Those are familiar names. My opinion on their talent is irrelevant. Suckers will still shell out money for any old crap that is associated with Star Wars (and how else could stores shift Jar Jar Binks toys?), but that kind of loyalty has long since left me. I (thankfully) missed the One More Day storyline in Spider-Man as it was happening due to endless and awful Spidey crap from the late nineties. I hold my grudges well. Only… The Spirit (the DVD of which I finally managed to get running) is shit. I’m sure everyone is in agreement on this. Does that mean I should wait and see if Sin City 2 is okay for human viewing?

Frank Miller, whose work is divisive when discussed in polite company, is one of the very few comic book creators who have yet to create something completely unreadable. DK2 is a hard book to love, but it isn’t as terrible as some make it out to be. There is a rhythm and a specific cadence to his writing that instantly appeals, and his artwork on Sin City, while reminiscent of both Hugo Pratt and Jim Steranko in places, is a breath of fresh air. The Spirit is an anomaly, and I’m sure he will put it behind him.

I haven’t mentioned music yet, because that is trickier to separate the artist from their work. Many times I’ve heard a song which is catchy but at the same time doesn’t sound like it belongs to the performer. It isn’t necessarily that they are doing a cover of a famous track, it’s just that they aren’t the best singer for the song. Can you imagine anyone else but Roy Orbison singing In Dreams? No. That is a perfect match between singer and song, and it is a good benchmark for anyone to compare against.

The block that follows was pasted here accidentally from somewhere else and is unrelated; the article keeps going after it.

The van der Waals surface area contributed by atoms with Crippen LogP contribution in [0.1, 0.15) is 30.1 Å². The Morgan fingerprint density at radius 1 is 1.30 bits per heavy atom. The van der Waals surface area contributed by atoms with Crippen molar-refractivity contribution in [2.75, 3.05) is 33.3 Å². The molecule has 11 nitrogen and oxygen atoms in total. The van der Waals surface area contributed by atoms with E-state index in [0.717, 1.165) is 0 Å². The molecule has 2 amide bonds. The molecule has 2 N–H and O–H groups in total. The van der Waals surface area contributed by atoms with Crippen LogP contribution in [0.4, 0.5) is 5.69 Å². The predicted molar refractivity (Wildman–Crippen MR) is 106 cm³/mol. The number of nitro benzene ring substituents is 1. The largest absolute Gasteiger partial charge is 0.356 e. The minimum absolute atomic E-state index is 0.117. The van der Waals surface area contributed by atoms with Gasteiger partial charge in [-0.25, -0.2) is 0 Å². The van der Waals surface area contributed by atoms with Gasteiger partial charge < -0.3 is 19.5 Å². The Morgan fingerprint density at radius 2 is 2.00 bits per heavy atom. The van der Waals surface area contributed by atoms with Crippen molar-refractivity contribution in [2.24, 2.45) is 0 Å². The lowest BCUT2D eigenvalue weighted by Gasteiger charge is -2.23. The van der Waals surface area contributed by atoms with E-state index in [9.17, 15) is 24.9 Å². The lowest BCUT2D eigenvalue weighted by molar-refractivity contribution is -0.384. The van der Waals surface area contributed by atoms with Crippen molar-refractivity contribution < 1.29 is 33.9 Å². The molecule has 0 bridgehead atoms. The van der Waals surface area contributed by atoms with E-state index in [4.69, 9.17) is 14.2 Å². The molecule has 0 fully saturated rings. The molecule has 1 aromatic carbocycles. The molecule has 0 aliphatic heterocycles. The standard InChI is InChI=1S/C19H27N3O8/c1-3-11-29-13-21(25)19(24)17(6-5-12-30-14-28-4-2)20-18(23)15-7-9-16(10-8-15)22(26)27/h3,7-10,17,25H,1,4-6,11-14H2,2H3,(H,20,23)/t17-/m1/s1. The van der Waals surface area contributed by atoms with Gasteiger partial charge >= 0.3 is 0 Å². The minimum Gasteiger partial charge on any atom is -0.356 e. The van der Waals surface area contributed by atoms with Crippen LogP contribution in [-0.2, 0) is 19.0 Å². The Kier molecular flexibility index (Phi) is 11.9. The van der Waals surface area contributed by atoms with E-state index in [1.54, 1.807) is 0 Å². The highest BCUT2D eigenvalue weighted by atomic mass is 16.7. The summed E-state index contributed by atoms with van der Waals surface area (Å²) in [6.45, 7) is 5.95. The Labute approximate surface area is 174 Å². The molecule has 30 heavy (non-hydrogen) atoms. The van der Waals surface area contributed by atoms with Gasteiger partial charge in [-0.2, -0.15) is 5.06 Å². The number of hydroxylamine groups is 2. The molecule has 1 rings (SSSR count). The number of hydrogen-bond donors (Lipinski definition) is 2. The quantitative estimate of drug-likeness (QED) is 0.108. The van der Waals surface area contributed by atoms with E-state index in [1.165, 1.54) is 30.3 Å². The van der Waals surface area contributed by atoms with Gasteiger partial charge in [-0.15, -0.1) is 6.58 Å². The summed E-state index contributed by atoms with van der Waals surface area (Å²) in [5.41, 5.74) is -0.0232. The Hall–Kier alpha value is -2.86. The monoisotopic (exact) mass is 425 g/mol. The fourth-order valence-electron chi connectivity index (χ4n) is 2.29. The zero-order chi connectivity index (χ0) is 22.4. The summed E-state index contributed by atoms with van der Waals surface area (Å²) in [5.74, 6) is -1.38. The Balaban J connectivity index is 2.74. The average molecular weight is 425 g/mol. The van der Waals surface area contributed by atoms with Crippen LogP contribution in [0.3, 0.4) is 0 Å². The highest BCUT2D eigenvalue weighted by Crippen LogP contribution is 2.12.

Most people deserve at least two opportunities to prove themselves. If we implement the one strike rule, then James Cameron’s career would have amounted to a shit sequel to Piranha. No Terminator, no Aliens and no Titanic… It’s a good way of looking at most artistic endeavors.

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Posted in Misc., Over The Line, writing | Tagged: , , , , , , , , , , , , , , , , | 2 Comments »

You Don’t Have To Be Miserable, But It Helps

Posted by BigWords on June 27, 2009

There’s a thread running through the media at the moment which goes some way to explaining the way in which deeply flawed human beings can produce great works of art. I’ve read all this before, and so (I’m sure) has everyone else. The basic theory runs thus: Happy, contented folks are most likely to do diddly-squat in the realms of greatness, while others – who are addicted to drugs, have long and painful illnesses, have no luck at relationships and are quite horribly fucked up – go on to soar in their chosen field.

Riiiiiighhhhht. So that’s why I’ve not written the Greatest Novel Ever Written, I’m too happy.